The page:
Magical Truthsaying Bastard Shadesong (shadesong) wrote,
Magical Truthsaying Bastard Shadesong
shadesong

I wear my grandmother's ring.

I've been doing so off and on for years. She gave it to me maybe fifteen years ago. It is the largest ring I own, large in an old-fashioned cocktail-ring sense. I know cocktail rings are back, but not quite like this. It is an oval amethyst in a bright gold setting, a particular brightness that evokes the 40s and 50s. The setting, too, is oval. The stone is circumscribed by a pattern of tiny golden circles within circles, with a delicate golden braid around it all, and the wide unbroken gold of the border encircling (enovaling?) that. If I turn my hand palm-up, you can see the wear pattern on it - it is thinner in the middle. My grandmother wore this ring for years. My grandmother wore this ring while she did laundry, did dishes, raised children, did her mending.

I have used this ring as an example when people ask me about character-building. Picture your character, I say. Tell me something about her that doesn't fit the rest of her. I would hold up my hands. Silver rings on all of them, silver cuff bracelets on my wrist, and one awkwardly-large old-fashioned gold ring. That's where the story is. In what your character didn't choose for herself, but wears anyway. Tell me why she has this thing that doesn't fit.

I went with my mother to her mother's house, days after the funeral. We went through her things, and Mom encouraged me to claim pieces to remember her by. If you've seen me out and about, you may have noticed her gold brooch on my winter coat. We each have a strand of her pearls, my mother and sister and I.

I am wearing my grandmother's bracelet.

If you saw the bracelet unattended, you'd never think it was mine. I like large, ornate jewelry. This is a very simple, very delicate tennis bracelet. I don't know why I picked it up that day, why I slid it on and fastened the tiny fiddly clasp.

That's where the story is.

My mother's tennis bracelets are standard tennis bracelets, flashy with diamonds. I even have one she insisted on getting me years ago, though I insisted on silver and semiprecious stones. I don't wear diamonds.

Tell me why she has this thing that doesn't fit.

This bracelet isn't flashy. It's barely postwar, I'm pretty sure, and the diamonds are barely chips. If they are diamonds. But I think they are. They're cunningly set in faceted silver settings - from a distance, the silver settings between gold tildes, with the flash at the center of each, looks as if it is the diamond. It's a clever little piece of artifice. It looks like The Real Thing. But it's a real thing.

My grandfather was a soldier when she fell in love with him. She fell in love with him when she saw his picture. She famously declared "that's for me!" And that was for her. She was a great beauty, a Jewish Snow White in appearance, and he obligingly fell in love with her as well upon receiving her letters and photo. He came back from the war and married her, and he worked hard, but he had no money to speak of for a long time. My grandparents never were wealthy. But they were happy. They were a good match. They did well for each other.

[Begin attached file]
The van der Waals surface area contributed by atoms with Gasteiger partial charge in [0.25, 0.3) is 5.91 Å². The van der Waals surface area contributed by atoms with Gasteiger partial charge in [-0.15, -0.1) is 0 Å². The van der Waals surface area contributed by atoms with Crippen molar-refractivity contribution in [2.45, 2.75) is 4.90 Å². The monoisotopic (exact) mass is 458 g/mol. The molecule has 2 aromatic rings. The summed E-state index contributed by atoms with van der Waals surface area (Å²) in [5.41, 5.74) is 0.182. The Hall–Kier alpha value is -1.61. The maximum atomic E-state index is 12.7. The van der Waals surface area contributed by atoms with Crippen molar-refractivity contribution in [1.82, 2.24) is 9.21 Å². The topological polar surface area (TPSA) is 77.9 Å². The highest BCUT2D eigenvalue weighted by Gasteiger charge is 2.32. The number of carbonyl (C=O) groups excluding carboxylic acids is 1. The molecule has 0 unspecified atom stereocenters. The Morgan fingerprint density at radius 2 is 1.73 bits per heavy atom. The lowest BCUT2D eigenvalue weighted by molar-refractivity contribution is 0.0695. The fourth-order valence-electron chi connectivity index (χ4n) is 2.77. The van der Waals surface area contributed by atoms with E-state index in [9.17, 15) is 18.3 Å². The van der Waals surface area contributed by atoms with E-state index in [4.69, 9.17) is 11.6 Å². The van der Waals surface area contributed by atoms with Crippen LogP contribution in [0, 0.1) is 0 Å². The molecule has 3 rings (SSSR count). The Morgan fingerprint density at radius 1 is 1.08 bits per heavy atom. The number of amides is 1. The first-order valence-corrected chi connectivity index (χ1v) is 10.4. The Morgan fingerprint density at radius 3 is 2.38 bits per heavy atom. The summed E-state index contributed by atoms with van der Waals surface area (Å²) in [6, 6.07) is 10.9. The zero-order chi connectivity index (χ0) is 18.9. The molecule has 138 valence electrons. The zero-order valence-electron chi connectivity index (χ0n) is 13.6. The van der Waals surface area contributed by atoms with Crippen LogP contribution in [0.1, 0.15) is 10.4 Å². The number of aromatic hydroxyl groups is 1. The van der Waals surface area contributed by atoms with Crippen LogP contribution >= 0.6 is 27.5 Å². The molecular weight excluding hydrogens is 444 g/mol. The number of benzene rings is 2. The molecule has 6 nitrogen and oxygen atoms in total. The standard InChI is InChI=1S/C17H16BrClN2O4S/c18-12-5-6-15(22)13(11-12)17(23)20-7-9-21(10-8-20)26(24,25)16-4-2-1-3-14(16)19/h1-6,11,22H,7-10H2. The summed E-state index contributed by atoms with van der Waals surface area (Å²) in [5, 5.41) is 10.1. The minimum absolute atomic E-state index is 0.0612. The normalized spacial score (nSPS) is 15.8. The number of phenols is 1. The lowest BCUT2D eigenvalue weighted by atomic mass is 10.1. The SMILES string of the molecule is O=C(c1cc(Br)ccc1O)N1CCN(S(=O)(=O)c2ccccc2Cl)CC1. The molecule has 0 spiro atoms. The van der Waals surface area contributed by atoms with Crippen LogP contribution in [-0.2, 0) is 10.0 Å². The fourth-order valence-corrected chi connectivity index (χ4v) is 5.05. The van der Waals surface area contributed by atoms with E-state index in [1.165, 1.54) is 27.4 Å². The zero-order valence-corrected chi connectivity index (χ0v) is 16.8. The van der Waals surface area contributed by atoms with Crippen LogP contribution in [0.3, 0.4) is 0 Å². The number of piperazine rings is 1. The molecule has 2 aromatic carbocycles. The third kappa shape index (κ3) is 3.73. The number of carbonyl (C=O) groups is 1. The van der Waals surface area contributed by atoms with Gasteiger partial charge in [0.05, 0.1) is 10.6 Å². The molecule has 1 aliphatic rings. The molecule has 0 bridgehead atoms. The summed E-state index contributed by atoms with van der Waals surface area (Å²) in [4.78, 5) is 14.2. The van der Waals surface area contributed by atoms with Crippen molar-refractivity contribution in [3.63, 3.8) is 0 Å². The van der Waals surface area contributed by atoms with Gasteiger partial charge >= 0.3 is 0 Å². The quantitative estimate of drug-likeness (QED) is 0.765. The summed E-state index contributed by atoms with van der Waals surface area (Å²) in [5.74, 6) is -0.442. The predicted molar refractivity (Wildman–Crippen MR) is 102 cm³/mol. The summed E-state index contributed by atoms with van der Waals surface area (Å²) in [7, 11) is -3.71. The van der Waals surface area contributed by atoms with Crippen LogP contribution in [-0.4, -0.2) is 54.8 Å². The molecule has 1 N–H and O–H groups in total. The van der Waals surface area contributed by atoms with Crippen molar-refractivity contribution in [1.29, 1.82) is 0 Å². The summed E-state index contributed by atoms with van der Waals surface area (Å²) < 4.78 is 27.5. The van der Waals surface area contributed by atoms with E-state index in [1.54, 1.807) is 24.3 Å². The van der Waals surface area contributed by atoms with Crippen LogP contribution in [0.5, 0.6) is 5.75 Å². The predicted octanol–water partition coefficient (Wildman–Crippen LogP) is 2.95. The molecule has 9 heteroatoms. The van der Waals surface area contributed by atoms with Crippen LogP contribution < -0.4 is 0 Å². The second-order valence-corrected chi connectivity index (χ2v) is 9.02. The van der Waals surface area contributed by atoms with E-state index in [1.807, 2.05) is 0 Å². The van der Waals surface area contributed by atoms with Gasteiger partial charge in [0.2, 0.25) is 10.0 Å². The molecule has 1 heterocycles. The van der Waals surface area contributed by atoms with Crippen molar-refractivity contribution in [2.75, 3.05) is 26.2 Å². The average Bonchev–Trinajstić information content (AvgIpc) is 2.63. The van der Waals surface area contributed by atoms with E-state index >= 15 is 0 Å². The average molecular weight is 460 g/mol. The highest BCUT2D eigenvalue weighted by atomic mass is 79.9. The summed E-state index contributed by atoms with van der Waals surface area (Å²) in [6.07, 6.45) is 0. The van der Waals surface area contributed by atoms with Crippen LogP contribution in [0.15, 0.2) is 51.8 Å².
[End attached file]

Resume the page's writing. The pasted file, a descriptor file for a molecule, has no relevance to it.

I don't know the bracelet's story, but I imagine it. I imagine my grandfather, who worked hard but could not afford luxury, wanting to give my grandmother something sweet, something dainty, something she admired on others. I imagine him finding this bracelet, with its tiny flecks of shine that look so much bigger and brighter than they should.

My grandmother had a lot of cheap costume jewelry. And she had her favorite earrings, her magen david, her three strands of pearls, a few pieces my mother particularly loved, and she had this little bracelet.

It wouldn't fit anyone else. It fits me.

Today we got a little package from my mother. Two cards, one each for me and for Elayna, each with a check inside. My grandmother had told my mother to split whatever money was left when she was gone with her brother, and for them to distribute it as they would among her descendants. Mom didn't know if any would be; she didn't expect my grandmother to die so quickly, thought she'd be around for months longer. So there was some money left. Elayna's goes into her college fund. Mine? It isn't a large bequest. It isn't enough to sweep away our debt. It is modest, like my grandmother. It does solve a few of my problems, which she would have wanted. I'm not depositing it yet. I have to think about how best to use it.

I've never had a bequest before, so I didn't know how I'd feel about it, but it seems that I think of it as being a little bit sacred. It's not just a check you deposit and make merry with. It requires a pause, a thought. Well-considered decisions. It requires that you honor the person who left it to you and consider what they would have wanted.

There's a story, and I don't know all of it, and I wish I did. But I'm glad I went to see her when I could. It mattered to her.
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